Royal Park of Capodimonte

The largest park in Italy as well as the most beautiful one, boasting 400 vegetal species coming from all over the world. A socially involved site where everyone is welcome

With a breathtaking panoramic view of Capri, Canary Island palm trees and a spectacular fountain, home to a large family of turtles, the Royal Park of Capodimonte (www.museocapodimonte.beniculturali.it) really is a stunning site. Its large botanical structure boasts 400 different vegetal species from all over the world, arranged on a 134 hectares field and positioned during two centuries of strenuous work. It is the largest city park in Italy while the Museum of Capodimonte, a Bourbon era royal palace built as an hunting lodge, competing with the most beautiful European mansions of this kind, makes this place even more unique, one that must be visited.

Thanks to its Mediterranean, mild weather and the precious contribution of talented botanists, starting from the 1700s many rare and exotic vegetal species have been planted, such as camphora and camellia coming from Asia, magnolia and taxodi trees coming from America as well as Australian eucalypti. Along with yew trees, cypresses and pines, you’ll find a beautiful Lebanon cidar and a Melaleuca, a quite rare plant, wrongly known as “paper tree”.

Due to its historical, architectural and botanical heritage the Royal Park of Capodimonte has been labeled as the Most Beautiful Park of Italy in 2014. Its director Sylvain Bellenger, a well-read, elegant French man with a fascination for the city of Naples, has received the GreenCare Award in 2017 for his strong commitment in taking care of and valuing this gorgeous historical garden.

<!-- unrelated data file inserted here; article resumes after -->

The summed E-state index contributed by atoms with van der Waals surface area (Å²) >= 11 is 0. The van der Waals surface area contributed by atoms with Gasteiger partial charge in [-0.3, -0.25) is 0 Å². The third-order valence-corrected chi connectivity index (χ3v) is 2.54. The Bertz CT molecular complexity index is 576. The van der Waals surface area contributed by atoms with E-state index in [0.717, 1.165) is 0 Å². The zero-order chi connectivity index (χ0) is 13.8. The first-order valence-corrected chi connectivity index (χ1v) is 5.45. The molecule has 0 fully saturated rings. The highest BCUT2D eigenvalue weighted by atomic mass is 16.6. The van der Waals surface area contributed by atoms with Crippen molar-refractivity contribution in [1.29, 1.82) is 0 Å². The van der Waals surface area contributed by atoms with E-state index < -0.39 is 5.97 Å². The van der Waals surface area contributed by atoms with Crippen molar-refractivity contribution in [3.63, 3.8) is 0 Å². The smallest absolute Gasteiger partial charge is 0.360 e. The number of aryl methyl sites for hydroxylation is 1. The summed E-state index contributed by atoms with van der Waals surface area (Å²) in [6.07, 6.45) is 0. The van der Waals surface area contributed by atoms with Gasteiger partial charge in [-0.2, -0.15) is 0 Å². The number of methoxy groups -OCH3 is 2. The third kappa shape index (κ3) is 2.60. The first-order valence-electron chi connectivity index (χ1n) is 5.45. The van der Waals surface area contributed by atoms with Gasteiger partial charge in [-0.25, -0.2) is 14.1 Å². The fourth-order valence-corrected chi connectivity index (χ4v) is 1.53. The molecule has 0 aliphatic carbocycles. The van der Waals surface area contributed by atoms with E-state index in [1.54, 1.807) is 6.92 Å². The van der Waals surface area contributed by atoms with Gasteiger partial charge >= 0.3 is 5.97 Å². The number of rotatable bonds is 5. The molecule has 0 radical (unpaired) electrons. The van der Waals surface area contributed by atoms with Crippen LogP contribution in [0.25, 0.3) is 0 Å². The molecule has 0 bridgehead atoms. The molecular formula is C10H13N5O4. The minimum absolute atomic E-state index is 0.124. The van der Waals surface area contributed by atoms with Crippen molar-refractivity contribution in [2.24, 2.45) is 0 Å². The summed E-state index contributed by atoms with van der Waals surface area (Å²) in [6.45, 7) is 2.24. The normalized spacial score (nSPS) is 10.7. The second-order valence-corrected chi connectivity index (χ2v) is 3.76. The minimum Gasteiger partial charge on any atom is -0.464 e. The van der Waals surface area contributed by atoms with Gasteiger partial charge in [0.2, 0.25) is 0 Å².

The architect Ferdinando Sanfelice, who worked on the area surrounding the Royal Palace in 1734, as well as the botanicals who worked during the 19th century, divided the gardens into four different types: a landscape garden facing the Gulf of Naples; an english-chinese style garden decorated with exotic plants; a late Baroque styled garden with a geometrical design embellished by fountains and statues; a real wood enmarked for hunting, with grafts of small agrarian cultivation areas for fruit trees and wheat to feed the pheasants, bred for the royal hunting trips.

Another unique characteristic of this place is its remarkable porcelain factory, which was operating from 1744 until 1759, and a Church dedicated to the cult of San Gennaro, patron saint of the city.
The Park is currently listed among the Unesco cultural heritage sites, due to its large historical, architectural and botanical patrimony thus involving the Director Bellenger, with his entire team, into promoting the park and its fruition with a brand new approach: a socially active park with services aimed at welcoming any type of visitor.
Here, besides visiting the extraordinary museum collections kept inside the Royal Palace, you can also ride a bike, do sports – running, yoga and so on – or even play soccer in dedicated areas. There are also dog parks. You can enjoy the beauty of nature by lying on the grass or sitting on a bench.
The view of the city of Naples from Capodimonte used to be one of the main inspirations for  ancient painters. Today, right from this panoramic viewpoint, you can still see it as it used to look like to a foreign visitor on his Grand Tour.

The Royal Park of Capodimonte has re-opened to public after lockdown with some relevant renovation and upgrading works. 14 more hectares of land, 14 more kilometers of boulevards have been restored and 1000 trees were planted. The director Bellenger, when asked about the re-opening, has stated: “The lockdown has brought many benefits to the Park and to nature in general, thus showing us how our impact could damage the environment. This is why we’re promoting a project aimed at safeguarding nature. The park will be lit by a photovoltaic system, we don’t need to violate nature. We planted 1000 new trees, so the Park is now re -opening while boasting 1000 more trees”.

 

Via Miano, 2, 80131 Napoli